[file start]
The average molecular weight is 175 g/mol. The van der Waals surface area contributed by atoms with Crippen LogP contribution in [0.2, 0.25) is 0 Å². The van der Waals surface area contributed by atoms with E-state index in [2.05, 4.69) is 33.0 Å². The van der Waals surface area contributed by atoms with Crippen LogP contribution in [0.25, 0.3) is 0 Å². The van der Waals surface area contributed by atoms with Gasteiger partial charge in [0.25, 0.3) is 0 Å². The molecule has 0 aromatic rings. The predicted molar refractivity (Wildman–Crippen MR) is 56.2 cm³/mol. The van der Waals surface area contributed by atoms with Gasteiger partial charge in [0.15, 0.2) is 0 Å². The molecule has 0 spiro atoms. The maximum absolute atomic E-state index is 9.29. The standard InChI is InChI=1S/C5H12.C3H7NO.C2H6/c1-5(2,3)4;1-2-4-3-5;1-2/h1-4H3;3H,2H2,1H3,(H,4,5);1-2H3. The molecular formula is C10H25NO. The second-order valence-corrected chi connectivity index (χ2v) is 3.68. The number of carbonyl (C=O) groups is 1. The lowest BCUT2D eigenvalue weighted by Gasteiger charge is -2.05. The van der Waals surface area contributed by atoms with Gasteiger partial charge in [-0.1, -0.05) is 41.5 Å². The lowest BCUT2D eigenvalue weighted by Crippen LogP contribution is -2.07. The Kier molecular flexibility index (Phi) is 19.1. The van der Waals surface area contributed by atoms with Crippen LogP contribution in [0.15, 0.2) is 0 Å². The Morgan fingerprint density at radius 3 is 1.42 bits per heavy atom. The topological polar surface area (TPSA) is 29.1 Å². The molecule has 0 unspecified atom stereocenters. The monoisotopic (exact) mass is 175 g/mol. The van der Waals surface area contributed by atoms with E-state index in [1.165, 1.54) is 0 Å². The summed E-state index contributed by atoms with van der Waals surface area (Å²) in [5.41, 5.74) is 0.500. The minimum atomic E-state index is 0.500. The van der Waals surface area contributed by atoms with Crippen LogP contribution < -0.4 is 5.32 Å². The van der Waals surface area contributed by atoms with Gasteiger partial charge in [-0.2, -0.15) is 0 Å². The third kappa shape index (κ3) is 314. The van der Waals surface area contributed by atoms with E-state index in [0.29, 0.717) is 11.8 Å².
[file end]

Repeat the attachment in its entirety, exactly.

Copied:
The average molecular weight is 175 g/mol. The van der Waals surface area contributed by atoms with Crippen LogP contribution in [0.2, 0.25) is 0 Å². The van der Waals surface area contributed by atoms with E-state index in [2.05, 4.69) is 33.0 Å². The van der Waals surface area contributed by atoms with Crippen LogP contribution in [0.25, 0.3) is 0 Å². The van der Waals surface area contributed by atoms with Gasteiger partial charge in [0.25, 0.3) is 0 Å². The molecule has 0 aromatic rings. The predicted molar refractivity (Wildman–Crippen MR) is 56.2 cm³/mol. The van der Waals surface area contributed by atoms with Gasteiger partial charge in [0.15, 0.2) is 0 Å². The molecule has 0 spiro atoms. The maximum absolute atomic E-state index is 9.29. The standard InChI is InChI=1S/C5H12.C3H7NO.C2H6/c1-5(2,3)4;1-2-4-3-5;1-2/h1-4H3;3H,2H2,1H3,(H,4,5);1-2H3. The molecular formula is C10H25NO. The second-order valence-corrected chi connectivity index (χ2v) is 3.68. The number of carbonyl (C=O) groups is 1. The lowest BCUT2D eigenvalue weighted by Gasteiger charge is -2.05. The van der Waals surface area contributed by atoms with Gasteiger partial charge in [-0.1, -0.05) is 41.5 Å². The lowest BCUT2D eigenvalue weighted by Crippen LogP contribution is -2.07. The Kier molecular flexibility index (Phi) is 19.1. The van der Waals surface area contributed by atoms with Crippen LogP contribution in [0.15, 0.2) is 0 Å². The Morgan fingerprint density at radius 3 is 1.42 bits per heavy atom. The topological polar surface area (TPSA) is 29.1 Å². The molecule has 0 unspecified atom stereocenters. The monoisotopic (exact) mass is 175 g/mol. The van der Waals surface area contributed by atoms with E-state index in [1.165, 1.54) is 0 Å². The summed E-state index contributed by atoms with van der Waals surface area (Å²) in [5.41, 5.74) is 0.500. The minimum atomic E-state index is 0.500. The van der Waals surface area contributed by atoms with Crippen LogP contribution < -0.4 is 5.32 Å². The van der Waals surface area contributed by atoms with Gasteiger partial charge in [-0.2, -0.15) is 0 Å². The third kappa shape index (κ3) is 314. The van der Waals surface area contributed by atoms with E-state index in [0.29, 0.717) is 11.8 Å².